On an evening right before autumn arrived, I removed my clothes. Bound breasts beneath caution tape. Covered bottom half in prophylactics to protect and preserve.  I exited a stage and allowed an audience of others to write on me. Alongside another poet, we read out a collaboration of language, as humans wrote their names on us and messages of love and curiosity. One woman inked her mathematics into my back and I wondered all evening what this combination of numbers unlocked. There was a symbol on my thigh and a sliced poem below my collarbone. An affirmation on my lower back and a list of desires on my forearm.

At the end of this evening, the poet and I were covered. After writing on me, she asked me to write on her.

I wrote:

When poetry dissects, silence is lost.

There are so many ways in which to communicate. Many choose the press of fingers against handheld devices. Others ask for the presence of bones and skin to climb their way into present-tense room. Eye contact is becoming extinct. So, I offer up this body as a gesture of paper to write your poems on. Please use invisible welcome mat and wipe your feet and eyes first. Give the trees a break and remember that this skin can be washed and written on and erased and read. There is so much magnificence in the ability to let go of silence and unravel the body like a scroll.

What would you write on another if given the opportunity?

the arrival of autumn: a cinematic romance

Cue the music. Send in the woman wearing lips as though they were born out of a Kandinsky. Mouth painted in hue of red that makes blood blush. What’s my line? asks the moon. It exists wearing a sweater vest and sheath of wool but from down here all that can be seen is its blinding gaze.

In New York City, everything is romantic. Even the scent of urine. Because when a beautiful woman is against you, the nose smells only blues and jazz on her breath. The cement is covered in a carpet of crushed leaves. We make music with each step. And there is nothing wrong with this air no longer sweating against us. When the body shivers, it reminds us how moved we can get.

Doesn’t this feel like a Woody Allen film? I will stutter my tongue down my throat; you will write poems out of intimate disasters like finely tuned recipes. All of this can exist on a couch somewhere during overpriced analysis session with accented human reminding you that life is meant to feel dog-eared– battered but emphasized.

We will eat differently now because of allergies and dietary restrictions, but here in New York City, everything can be a substitute for the real thing. However. Beauty will always exist as its truest form when the moon stretches and the light is just right to notice. To notice. All the red in this world.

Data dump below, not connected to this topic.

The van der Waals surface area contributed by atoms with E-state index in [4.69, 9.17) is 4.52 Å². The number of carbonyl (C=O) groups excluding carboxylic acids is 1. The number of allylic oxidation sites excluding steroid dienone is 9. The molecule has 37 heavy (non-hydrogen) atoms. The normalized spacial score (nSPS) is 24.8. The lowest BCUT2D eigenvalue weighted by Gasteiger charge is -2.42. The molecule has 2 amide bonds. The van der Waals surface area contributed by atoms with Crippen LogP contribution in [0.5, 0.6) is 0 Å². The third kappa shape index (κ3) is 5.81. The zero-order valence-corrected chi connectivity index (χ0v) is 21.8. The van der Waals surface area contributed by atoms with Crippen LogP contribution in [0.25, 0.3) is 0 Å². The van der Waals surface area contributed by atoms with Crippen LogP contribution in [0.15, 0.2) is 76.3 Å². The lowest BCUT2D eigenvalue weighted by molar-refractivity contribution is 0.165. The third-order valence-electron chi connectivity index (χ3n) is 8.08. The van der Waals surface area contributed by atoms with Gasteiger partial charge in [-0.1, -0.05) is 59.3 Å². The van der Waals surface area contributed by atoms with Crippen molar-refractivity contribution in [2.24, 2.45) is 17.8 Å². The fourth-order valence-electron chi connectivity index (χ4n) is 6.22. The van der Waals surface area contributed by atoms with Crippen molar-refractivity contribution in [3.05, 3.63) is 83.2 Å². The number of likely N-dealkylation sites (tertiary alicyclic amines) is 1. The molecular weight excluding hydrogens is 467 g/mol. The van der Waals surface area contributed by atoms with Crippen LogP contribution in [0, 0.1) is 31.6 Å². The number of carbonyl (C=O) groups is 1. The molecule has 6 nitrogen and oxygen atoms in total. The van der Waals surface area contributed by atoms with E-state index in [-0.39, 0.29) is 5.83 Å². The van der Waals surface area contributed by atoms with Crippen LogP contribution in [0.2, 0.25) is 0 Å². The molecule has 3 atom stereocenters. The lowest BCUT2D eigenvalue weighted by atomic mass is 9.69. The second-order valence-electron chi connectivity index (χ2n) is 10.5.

no, this is just what happens when you pay attention to the life outside and in.

Bodies fold like tired laundry. Beds are no longer a necessity when eyes climb closed and the push/pull of subway lulls bones to sleep. We wear our coats now. Construction boots. Necks are scarve’d and skulls are capped by wool. How contagious is that cough at the end of this train. Would we still exist without cell phones or candy crush.

At 6:36am on Wednesday, the sky still sleeps. Call it eighty shades of black with planets that blink. If I hadn’t of noticed that chip in the moon last night, I might have forgotten why I look up so often. At 125th Street, the humans get off and suddenly that coveted blue bench is empty. I am book-ended by sleepy commuters and across, a man shakes his neck toward the music piped into his ears. I need no record or radio to channel the pre-recorded rhythms in my mind.

Outside, pigeons flap wings wearing reminders of breakfast: barbecue sauce, bones on their breath. I cannot explain why I call them my favorite bird, but maybe it is their flight. History as grey and white mailboxes or. Maybe it is the way they are ignored or shooed away. And aren’t the most beautiful parts of earth also what we tend to forget to notice?

the poetics of vandals

They are removing this. Someone somewhere decided that hands are convicts in need of a punishing. All that paint that got fired from cocked fingertips will be erased. Sometimes buildings are protected like bodies, but someone always gets in. Call it a rummage. Call it a bomb threat. Call it infiltration of societal disintegration. At some point, skin gets written on like tagged windows or carved benches. On arms, pronounce the nicknames of suspicious life. On thighs, there are syllables that should have been forgotten but in all these scribbles, stories allow room for the movement. So move.